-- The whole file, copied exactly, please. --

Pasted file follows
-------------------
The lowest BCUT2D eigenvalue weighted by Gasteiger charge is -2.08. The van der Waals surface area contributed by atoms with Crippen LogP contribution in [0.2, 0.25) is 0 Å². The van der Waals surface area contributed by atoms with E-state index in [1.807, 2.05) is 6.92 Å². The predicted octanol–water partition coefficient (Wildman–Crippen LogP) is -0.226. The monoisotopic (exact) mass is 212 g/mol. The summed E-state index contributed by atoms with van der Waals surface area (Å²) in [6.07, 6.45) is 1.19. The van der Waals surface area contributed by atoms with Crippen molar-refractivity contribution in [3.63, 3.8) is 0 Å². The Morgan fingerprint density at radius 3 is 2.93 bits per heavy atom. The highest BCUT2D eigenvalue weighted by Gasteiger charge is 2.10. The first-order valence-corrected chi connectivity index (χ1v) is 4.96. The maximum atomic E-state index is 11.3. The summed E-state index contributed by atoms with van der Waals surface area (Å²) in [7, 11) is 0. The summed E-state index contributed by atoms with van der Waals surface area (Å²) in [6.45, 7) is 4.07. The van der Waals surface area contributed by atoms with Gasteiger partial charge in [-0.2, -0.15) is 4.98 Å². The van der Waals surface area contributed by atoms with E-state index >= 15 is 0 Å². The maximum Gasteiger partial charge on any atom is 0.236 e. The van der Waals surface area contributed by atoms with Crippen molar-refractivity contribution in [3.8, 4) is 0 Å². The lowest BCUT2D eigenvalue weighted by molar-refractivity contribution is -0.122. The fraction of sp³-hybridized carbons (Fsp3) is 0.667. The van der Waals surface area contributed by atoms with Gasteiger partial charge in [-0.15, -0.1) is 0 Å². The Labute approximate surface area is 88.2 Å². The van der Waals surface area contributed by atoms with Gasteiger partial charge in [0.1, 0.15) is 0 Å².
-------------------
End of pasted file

The lowest BCUT2D eigenvalue weighted by Gasteiger charge is -2.08. The van der Waals surface area contributed by atoms with Crippen LogP contribution in [0.2, 0.25) is 0 Å². The van der Waals surface area contributed by atoms with E-state index in [1.807, 2.05) is 6.92 Å². The predicted octanol–water partition coefficient (Wildman–Crippen LogP) is -0.226. The monoisotopic (exact) mass is 212 g/mol. The summed E-state index contributed by atoms with van der Waals surface area (Å²) in [6.07, 6.45) is 1.19. The van der Waals surface area contributed by atoms with Crippen molar-refractivity contribution in [3.63, 3.8) is 0 Å². The Morgan fingerprint density at radius 3 is 2.93 bits per heavy atom. The highest BCUT2D eigenvalue weighted by Gasteiger charge is 2.10. The first-order valence-corrected chi connectivity index (χ1v) is 4.96. The maximum atomic E-state index is 11.3. The summed E-state index contributed by atoms with van der Waals surface area (Å²) in [7, 11) is 0. The summed E-state index contributed by atoms with van der Waals surface area (Å²) in [6.45, 7) is 4.07. The van der Waals surface area contributed by atoms with Gasteiger partial charge in [-0.2, -0.15) is 4.98 Å². The van der Waals surface area contributed by atoms with E-state index >= 15 is 0 Å². The maximum Gasteiger partial charge on any atom is 0.236 e. The van der Waals surface area contributed by atoms with Crippen molar-refractivity contribution in [3.8, 4) is 0 Å². The lowest BCUT2D eigenvalue weighted by molar-refractivity contribution is -0.122. The fraction of sp³-hybridized carbons (Fsp3) is 0.667. The van der Waals surface area contributed by atoms with Gasteiger partial charge in [-0.15, -0.1) is 0 Å². The Labute approximate surface area is 88.2 Å². The van der Waals surface area contributed by atoms with Gasteiger partial charge in [0.1, 0.15) is 0 Å².